What Does Inelasticity Mean?

By Jason Shvili on May 23 2020 in Economics

It is possible that in the future the price of oil will become more elastic as green technology and public transportation options improve around the world. Photo by Maarten van den Heuvel on Unsplash
  • A good or service will likely be inelastic if there are no alternatives to the good or service in question.
  • Goods that are generally considered inelastic include food, water, petrol, and cigarettes.
  • A firm with a monopoly on certain goods or services can also cause inelasticity, because there is only one provider and they can charge what they want.

Have you ever heard of elasticity and inelasticity? They’re two economic terms used to describe how sensitive a good or service is to price fluctuations. If the demand for a product or service is sensitive to price fluctuations, it is considered elastic. If the opposite is true, and a product or service is not very sensitive to price fluctuations, it is considered inelastic.

Think of something you can’t live without, like food. Everybody has to eat, right? If the price of food goes up, do you stop eating? Of course not. You will either pay the higher cost of food or go hungry. This is an example of inelasticity. It basically means that no matter what the price is for something, people will usually pay it, because it’s for something they need. The same is true, not only for food but for other goods and services as well. One major good that can be described as inelastic is oil.

Paying for Oil

Oil is a major driver of the world economy. Photo by Zbynek Burival on Unsplash

Oil is a major driver of the world economy. Without it, the global economy would all but grind to a halt, which is why, even when the price for oil is sky-high, both individuals and businesses will pay it. Do you own a car? Well then, if you want that car to keep taking you places, you’ll need fuel; fuel that’s made from oil. So when oil is expensive, the gas or diesel that you use to keep your car running will be more expensive. But unless you want to ditch your car and walk, or take public transit, you’ll have to pay whatever the price for fuel is, whether you like it or not.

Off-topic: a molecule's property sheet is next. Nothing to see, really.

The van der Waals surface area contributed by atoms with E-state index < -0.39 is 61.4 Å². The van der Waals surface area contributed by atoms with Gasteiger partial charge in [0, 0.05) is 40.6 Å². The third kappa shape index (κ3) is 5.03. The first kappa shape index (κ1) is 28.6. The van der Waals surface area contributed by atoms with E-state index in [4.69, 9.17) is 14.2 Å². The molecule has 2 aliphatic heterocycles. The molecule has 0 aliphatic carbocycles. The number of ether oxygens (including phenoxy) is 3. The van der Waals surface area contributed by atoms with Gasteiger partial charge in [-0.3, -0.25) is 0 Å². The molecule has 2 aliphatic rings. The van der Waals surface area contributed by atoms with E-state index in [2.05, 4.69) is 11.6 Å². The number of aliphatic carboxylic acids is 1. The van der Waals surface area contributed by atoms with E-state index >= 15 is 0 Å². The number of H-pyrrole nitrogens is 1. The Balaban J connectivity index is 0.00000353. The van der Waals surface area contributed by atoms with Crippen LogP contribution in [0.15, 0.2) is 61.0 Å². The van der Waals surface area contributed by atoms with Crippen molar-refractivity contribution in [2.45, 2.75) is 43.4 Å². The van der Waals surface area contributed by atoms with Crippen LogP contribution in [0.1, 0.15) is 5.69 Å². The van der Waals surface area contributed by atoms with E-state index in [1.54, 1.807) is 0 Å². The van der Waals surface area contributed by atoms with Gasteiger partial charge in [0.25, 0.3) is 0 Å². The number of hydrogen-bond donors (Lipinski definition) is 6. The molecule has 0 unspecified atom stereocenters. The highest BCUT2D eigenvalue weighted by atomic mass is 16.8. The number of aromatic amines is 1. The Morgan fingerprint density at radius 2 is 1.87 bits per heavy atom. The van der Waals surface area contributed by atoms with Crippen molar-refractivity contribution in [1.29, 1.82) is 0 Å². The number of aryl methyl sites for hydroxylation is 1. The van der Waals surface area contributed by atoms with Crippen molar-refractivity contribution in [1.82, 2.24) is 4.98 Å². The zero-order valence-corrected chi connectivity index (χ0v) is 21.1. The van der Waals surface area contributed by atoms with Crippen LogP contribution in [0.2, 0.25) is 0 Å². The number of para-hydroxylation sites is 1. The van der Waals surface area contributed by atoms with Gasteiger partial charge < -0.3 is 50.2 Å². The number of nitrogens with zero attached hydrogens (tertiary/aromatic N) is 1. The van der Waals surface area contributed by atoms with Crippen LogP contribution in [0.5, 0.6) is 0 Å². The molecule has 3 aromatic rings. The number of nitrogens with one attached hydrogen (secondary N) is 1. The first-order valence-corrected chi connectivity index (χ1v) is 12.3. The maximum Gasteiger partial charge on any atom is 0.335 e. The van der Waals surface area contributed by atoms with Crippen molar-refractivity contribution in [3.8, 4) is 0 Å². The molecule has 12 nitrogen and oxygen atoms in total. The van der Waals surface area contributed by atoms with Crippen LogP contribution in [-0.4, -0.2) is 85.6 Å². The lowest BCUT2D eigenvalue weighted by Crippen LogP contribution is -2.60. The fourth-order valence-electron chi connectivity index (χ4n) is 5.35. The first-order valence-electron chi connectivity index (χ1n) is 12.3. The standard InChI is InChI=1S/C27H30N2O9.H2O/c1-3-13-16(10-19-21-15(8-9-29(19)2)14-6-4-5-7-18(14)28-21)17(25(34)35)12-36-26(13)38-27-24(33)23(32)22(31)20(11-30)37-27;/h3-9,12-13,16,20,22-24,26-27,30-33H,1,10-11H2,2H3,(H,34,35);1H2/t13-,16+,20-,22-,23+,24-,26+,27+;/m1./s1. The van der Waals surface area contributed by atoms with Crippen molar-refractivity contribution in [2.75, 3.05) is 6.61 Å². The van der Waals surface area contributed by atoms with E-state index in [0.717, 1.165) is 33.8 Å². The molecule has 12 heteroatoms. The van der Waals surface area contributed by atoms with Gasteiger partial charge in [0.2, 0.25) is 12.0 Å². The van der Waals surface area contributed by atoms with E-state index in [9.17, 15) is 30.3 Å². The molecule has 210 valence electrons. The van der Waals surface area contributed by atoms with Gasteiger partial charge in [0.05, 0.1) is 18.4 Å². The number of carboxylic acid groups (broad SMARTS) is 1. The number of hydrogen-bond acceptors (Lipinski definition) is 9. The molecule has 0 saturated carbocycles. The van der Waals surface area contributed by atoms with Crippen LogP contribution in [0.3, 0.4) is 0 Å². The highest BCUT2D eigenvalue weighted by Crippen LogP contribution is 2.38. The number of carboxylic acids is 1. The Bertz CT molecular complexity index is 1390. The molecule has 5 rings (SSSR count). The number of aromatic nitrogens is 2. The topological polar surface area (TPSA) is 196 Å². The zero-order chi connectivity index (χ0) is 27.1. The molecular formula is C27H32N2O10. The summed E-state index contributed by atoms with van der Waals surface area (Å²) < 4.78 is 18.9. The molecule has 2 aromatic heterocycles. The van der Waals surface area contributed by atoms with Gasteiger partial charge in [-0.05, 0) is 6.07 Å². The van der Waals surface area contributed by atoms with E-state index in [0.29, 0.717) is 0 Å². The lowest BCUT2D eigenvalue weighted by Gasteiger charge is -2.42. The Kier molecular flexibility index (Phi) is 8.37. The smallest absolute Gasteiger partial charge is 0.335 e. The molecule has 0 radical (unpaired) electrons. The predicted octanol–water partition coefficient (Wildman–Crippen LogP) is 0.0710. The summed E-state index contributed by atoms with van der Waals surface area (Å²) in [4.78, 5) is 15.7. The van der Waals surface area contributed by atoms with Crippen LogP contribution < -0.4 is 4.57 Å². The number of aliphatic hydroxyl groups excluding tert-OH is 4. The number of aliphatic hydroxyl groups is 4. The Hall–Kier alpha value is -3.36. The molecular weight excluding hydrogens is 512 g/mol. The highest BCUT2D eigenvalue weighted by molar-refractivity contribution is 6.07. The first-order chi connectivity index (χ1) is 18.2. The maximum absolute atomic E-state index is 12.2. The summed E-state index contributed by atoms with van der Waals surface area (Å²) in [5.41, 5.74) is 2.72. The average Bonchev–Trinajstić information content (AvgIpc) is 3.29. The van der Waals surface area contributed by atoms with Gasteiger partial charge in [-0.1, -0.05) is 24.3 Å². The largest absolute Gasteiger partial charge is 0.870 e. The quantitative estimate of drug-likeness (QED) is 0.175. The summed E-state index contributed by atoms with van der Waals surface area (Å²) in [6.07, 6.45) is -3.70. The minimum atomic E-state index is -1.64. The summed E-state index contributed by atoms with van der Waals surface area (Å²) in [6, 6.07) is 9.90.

If the global economy could keep humming along without oil, and people didn’t need oil for their cars, then oil would be considered elastic, the opposite of inelastic. In this situation, if the price of something is high, people will stop paying for it and seek alternatives. For example, say you’re a person who loves to eat meat, but the price of it is getting too expensive for you. So does that mean you stop eating? No, but it will likely mean that you buy less meat and look for cheaper alternatives, like chicken, fruits, or vegetables. Hence, the price of meat is elastic because it is sensitive to price fluctuations. If the price goes lower, people consume more of it. If it goes higher, they’ll consume less.

No Cheaper Alternatives

The scenario is different for oil, however, because there just aren’t many cheaper alternatives. For example, people with cars who don’t want to pay top dollar for gas or diesel when the price of oil is high don’t have much of a choice other than to stop driving. This is beginning to change, however, as electric car technology improves and may eventually reach the point where an electric car is more economical than the old-fashioned internal combustion engine. There are also more people opting to use alternative means of transportation, such as public transit, bicycles, or walking. Hence, it is possible that in the future, the price of oil will become more elastic, or in other words, more sensitive to price fluctuations once more economical alternatives become available.    

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